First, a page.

Op-Ed: Same-Sex Binational Couples Alone at the Holidays but Hopeful DOMA will be Overturned
Inger’s daughter chose to accept me as her parent and needs and wants me around. She has grown so much as a person in the last six months and I hate that I am missing out on her childhood. For as much as she has grown, she is still our little girl. I feel privileged that both Evie and Inger have given me this opportunity but I feel like I am letting them down because I have to leave again. We all become so dependant on each other so quickly then have to go back to a life via a phone and a computer. Money we should be saving for normal things like a house, a college fund for Evie, a future…..is spent on flights for a few weeks a year of family life. I know that we are luckier than many bi-national couples as I have supportive and understanding employers who allow me to take extended unpaid leave, for which my family is eternally grateful. It’s a luxury many couples don’t have, yet it shouldn’t be this way.
It is Friday 30th November and today the United States Supreme Court may take up several same sex marriage cases. The Obama administration in February 2011 decided it could no longer defend section 3 of DOMA based on it being unconstitutional. The Golinski v. United States Office of Personnel Management case has been credited largely for aiding this decision. However, the Republican led House has since seen fit to invest $1.5 million of the taxpayer money into defending the act. For Inger and many other Americans this means that their hard-earned wages are being used to defend a law that keeps their families apart which in itself is frustrating and gut wrenching.
So, I guess today is hopeful. Things are changing and I believe at least now the USA has a president that publicly supports our relationships. If Mitt Romney had been elected we would have no hope because he was openly against equality for same sex couples. We need for people to support equal rights and be vocal about this. If the Supreme Court rules DOMA unconstitutional we and at least 36,000 other bi-national couples stand a real chance at having a family life and a future. After reading many articles on the impact that these cases could have if the outcome is positive, a best-case scenario is that DOMA could be gone by summer of next year. For us, that feels like a lifetime away but it means we could start the immigration process and be treated the same as our heterosexual counterparts.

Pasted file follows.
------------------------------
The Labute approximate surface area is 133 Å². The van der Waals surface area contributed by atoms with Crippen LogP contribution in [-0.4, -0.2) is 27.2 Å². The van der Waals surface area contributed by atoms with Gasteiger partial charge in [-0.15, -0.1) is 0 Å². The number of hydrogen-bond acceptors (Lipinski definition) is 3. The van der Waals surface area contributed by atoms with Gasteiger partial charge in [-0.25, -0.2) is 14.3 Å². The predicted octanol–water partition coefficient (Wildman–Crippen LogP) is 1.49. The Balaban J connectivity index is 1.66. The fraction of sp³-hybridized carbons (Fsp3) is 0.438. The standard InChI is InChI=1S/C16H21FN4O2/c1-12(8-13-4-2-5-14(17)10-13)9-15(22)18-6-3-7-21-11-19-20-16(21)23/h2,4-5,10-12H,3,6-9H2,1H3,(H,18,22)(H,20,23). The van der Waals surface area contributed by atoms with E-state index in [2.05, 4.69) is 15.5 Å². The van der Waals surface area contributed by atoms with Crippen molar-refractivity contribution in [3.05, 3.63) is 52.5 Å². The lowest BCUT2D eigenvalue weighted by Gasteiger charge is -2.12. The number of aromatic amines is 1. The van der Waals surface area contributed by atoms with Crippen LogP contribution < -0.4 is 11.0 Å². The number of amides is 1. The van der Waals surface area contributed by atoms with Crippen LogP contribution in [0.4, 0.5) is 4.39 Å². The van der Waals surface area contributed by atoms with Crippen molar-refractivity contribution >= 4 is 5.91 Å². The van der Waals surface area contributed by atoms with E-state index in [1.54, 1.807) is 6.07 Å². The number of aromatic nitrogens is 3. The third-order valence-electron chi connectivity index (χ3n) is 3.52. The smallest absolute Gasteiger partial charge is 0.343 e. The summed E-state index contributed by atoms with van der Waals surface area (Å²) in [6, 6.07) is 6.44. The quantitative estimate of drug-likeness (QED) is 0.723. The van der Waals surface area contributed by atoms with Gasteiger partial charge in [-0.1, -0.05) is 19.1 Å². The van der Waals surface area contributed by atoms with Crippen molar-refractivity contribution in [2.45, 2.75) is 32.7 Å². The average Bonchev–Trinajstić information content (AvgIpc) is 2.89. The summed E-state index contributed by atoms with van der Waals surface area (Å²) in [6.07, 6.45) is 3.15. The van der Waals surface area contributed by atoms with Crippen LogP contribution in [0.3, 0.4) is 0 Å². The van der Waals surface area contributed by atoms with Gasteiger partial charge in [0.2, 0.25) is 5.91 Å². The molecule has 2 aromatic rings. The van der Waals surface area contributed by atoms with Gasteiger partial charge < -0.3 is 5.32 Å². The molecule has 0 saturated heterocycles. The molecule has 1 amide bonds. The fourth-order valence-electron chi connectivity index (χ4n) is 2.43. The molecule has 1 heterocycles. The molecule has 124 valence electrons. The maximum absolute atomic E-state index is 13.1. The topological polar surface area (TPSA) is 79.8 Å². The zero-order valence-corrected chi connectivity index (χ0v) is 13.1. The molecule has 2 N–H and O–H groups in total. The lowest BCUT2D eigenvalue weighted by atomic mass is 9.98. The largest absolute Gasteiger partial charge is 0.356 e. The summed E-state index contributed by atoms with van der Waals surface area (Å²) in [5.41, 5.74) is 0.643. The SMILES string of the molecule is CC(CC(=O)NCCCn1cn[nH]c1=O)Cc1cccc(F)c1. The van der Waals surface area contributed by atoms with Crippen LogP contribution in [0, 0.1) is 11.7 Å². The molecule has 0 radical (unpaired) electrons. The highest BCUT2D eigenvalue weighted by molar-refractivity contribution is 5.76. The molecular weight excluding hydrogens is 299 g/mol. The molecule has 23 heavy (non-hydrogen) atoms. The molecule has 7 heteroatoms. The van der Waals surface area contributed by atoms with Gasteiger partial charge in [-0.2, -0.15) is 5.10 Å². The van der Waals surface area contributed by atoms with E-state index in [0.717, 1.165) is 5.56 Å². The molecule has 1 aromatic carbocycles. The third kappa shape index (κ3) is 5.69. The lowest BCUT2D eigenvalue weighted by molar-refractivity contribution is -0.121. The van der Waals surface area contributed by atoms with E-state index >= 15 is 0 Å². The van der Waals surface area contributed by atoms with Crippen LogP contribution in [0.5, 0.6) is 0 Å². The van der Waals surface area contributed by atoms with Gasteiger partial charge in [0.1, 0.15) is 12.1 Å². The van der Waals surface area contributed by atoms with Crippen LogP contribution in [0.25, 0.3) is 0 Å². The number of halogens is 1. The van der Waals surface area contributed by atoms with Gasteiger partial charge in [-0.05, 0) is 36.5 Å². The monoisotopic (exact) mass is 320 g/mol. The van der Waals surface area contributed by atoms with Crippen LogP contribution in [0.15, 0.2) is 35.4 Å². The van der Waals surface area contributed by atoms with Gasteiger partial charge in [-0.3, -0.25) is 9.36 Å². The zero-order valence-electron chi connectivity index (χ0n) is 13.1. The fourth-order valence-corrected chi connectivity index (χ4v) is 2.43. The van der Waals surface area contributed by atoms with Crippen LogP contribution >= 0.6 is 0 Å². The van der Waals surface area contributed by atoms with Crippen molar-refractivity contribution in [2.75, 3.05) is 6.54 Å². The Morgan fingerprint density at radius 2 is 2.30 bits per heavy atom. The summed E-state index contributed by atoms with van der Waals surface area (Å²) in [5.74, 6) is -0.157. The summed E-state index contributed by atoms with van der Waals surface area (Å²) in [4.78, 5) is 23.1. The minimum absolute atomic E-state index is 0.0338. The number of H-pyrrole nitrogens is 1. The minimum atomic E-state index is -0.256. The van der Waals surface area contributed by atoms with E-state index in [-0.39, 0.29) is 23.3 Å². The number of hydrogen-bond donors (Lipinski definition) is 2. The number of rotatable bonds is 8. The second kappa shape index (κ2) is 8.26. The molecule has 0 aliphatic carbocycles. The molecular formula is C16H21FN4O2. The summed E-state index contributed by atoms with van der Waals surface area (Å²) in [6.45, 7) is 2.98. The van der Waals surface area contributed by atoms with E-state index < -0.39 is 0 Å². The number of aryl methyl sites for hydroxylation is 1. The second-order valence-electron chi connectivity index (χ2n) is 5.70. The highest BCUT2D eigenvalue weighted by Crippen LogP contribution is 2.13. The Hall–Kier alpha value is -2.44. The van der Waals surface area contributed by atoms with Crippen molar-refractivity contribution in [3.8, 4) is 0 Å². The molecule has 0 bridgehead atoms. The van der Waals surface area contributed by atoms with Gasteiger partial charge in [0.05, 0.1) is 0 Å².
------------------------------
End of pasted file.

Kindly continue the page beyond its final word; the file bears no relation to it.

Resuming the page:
You can’t control who you fall in love with. When you meet the person that finally makes your life make sense you have to hold on as tight as you can because without that person nothing really seems to matter anymore. Love should not be controlled by government.
Here is the first story Philippa wrote about being part of a binational couple that appeared on SheWired in 2010.